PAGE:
4. The Statue of Liberty is way far away from Manhattan island. Watching movies, you get this sense that Liberty Island is a quick hop from New York City, all alone in the harbor, bravely facing the wide expanse of the Atlantic Ocean and all those huddles masses yearning to be free. The truth is not quite so romantic. The Status of Liberty is essentially landlocked on all sides by dreary, industrial skylines. Who knows where the actual entrance to the ocean is? More disappointing, we walked all the way to the southern tip of Manhattan to see the statue. It was so far away and so tiny we could barely even tell what it was.
5. You know that saying about "there's never a cop when you need one"? That doesn't really apply with the NYPD. Admittedly, we mostly visited the popular tourist attractions. But everywhere we turned, there were groups of police officers gathered together talking, walking on patrol, or sitting in their parked cars. Some even had assault rifles slung across their shoulders. When Wikipedia reports there are 38,000 officers, we believe it.
6. The New York subway is just as old and quirky and crowded and you might imagine. Here are some specifics:
* At one point, we walked down at least three stories to get to our platform. These subway tunnels run deep.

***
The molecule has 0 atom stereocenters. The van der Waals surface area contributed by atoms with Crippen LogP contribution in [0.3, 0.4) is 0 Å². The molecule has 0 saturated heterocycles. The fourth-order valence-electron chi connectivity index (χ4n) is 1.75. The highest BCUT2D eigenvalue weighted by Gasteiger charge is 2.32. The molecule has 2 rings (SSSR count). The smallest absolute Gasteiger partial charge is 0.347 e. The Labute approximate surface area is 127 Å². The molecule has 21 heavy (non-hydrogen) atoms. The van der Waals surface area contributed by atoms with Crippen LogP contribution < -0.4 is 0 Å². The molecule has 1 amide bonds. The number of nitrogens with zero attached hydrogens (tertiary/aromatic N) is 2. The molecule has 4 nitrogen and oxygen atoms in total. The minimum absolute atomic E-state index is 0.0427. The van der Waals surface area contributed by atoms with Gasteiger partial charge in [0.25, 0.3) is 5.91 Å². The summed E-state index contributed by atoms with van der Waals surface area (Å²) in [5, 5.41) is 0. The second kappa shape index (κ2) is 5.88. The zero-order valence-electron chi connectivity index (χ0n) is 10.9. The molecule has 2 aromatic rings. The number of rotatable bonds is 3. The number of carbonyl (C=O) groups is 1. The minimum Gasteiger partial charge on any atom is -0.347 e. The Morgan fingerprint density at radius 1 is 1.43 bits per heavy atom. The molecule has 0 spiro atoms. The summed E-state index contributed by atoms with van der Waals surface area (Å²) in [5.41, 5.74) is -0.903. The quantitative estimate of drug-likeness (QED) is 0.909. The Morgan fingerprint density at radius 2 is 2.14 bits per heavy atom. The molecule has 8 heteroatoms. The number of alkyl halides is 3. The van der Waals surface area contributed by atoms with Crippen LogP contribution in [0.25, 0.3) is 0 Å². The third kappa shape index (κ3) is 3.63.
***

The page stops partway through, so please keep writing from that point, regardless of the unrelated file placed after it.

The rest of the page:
* We saw a guy in a tuxedo playing the cello for money.
* A local confirmed that you can indeed see rats if you look down off the platform and onto the tracks.
* We witnessed one surprisingly clean-cut, well-dressed guy making a dramatic speech to the entire car about how he needed money to buy food. He was ignored.
* We noticed a guy sitting across the aisle that seemed unable to stop staring at us in a most unnerving manner.
* On our trip down to the World Trade Center, the subway was mostly empty and quiet. The trip back was another story. Our car seemed already pretty full when we got to Penn Station. But the word "full" takes on a whole other meaning when another 20 or so people shoved their way through the doors and filled every possible nook and cranny. Lesser tourists than us surely would have experienced a claustrophobic panic attack. Luckily, our stop was the next stop and we were close enough to the doors to surf the wave of shuffle-step disembarkation out to the platform.